School Age Population Change in BC and Canada, 1971 to 2007

The 2006 official numbers for births, were recently released from Statistics Canada. This information is helpful in shedding light on future school enrollment. Reproduction continues to increase in Canada since the decline in the nineteen nineties ending in 2001.

The decline in births in the late nineteen nineties in BC has resulted in lower school enrollments. According to the BC Teacher Federation, between 2001 and 2007, 177 schools were closed in BC.

The 2001 census results showed that in Canada, the number of children under 5 years of age declined by 221,545, between 1996 and 2001, almost a quarter of a million fewer children. The much anticipated 2006 census revealed that between 2001 and 2006 the population decline for those under 5 slowed considerably to just 5,745 fewer children.

Figure 1: Change in number of Births in Canada and BC, 1971 to 2007

The 2006 Census also showed that the decline lasted for only 7 years. This dip in the population is moving thru the school grades resulting in lower enrollments, and is now reaching into the middle schools (the decline starting in 1996 means fewer twelve year olds in 2008).

Figure 2: Change in number of Births in BC, 1971 to 2007

In BC, since the 1996 census, the number of school aged children 6 to 18 years of age, has fluctuated. In 1996 there were 648,595 youths, and this number increased by 23,105 to 671,700 in 2001, then declined by 15,330 to 656,370 school aged children in 2006. The children of the baby boomers, often called the echo, are now growing into reproductive age.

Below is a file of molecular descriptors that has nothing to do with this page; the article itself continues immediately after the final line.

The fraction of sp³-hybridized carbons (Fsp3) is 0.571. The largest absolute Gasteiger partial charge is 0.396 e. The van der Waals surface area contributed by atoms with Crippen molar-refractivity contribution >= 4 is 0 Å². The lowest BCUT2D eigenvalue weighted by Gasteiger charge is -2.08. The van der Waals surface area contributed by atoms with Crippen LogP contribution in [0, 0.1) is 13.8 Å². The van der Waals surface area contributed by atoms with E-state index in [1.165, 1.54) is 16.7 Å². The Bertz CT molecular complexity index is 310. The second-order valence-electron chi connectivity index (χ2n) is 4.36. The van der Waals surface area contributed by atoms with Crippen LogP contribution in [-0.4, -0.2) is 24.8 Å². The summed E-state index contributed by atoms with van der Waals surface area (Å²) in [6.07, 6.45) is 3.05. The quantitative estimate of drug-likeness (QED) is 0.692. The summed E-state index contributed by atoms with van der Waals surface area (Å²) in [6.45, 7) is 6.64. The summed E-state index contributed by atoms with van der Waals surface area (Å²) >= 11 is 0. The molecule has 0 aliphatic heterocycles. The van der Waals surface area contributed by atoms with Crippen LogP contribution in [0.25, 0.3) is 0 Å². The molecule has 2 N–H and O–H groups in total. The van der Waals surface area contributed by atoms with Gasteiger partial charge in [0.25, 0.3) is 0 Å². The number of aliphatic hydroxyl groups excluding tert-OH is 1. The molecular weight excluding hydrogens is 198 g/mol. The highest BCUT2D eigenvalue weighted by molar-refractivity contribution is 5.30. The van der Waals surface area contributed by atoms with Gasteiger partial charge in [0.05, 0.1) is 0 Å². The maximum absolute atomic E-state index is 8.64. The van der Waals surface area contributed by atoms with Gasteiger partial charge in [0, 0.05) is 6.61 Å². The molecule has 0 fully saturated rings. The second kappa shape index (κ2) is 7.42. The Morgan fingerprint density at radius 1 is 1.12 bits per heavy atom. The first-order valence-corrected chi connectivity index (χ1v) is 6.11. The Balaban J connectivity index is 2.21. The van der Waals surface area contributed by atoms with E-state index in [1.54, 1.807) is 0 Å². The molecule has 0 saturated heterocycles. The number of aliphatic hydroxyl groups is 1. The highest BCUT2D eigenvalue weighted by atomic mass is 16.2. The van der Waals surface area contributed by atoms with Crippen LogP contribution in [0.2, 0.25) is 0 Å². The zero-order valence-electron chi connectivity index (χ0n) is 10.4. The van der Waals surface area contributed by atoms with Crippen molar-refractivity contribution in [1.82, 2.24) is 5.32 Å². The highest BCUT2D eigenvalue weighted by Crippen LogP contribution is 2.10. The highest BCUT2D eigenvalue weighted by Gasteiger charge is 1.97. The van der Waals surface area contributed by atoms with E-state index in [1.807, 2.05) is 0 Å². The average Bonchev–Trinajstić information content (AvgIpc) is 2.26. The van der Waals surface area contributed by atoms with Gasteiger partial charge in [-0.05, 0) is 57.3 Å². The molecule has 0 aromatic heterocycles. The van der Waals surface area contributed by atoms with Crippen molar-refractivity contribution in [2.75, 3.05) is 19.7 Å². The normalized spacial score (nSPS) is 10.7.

In BC, the number of births began to increase in 2003 after declining from the high of ~46,000 in 1995 to just over 40,000 in 2002. The 2006 Birth numbers show an increase to almost 42,000 births. It is likely that the number of births has continued to increase since 2006. Both the number of reproductive females and the fertility rate have been increasing. The continued rise in births coupled with the recent increases in immigration will likely result in higher than expected school enrollments.

Also, changes in birthing usually follow changes in economic activity. During boom times, the number of births usually increases, and alternately when the economy slows, the number of births declines.

Within BC there is considerable variation in the change in the number of children. Some areas, particularly the suburbs around core areas, such as Surrey and Saanich, are attractive to working families as are the intermediate nodes, like Kelowna, Nanaimo, Courtenay/Comox. However, in retirement communities like the Okanagan South and Parksville/Qualicum where there are relatively fewer children living at home (fewer working families) the recovery will likely be slower. Nonetheless, at the provincial level, the number of children entering elementary school should begin to increase slowly over the next few years.

Figure 3: BC Age Distribution, 2001 to 2007

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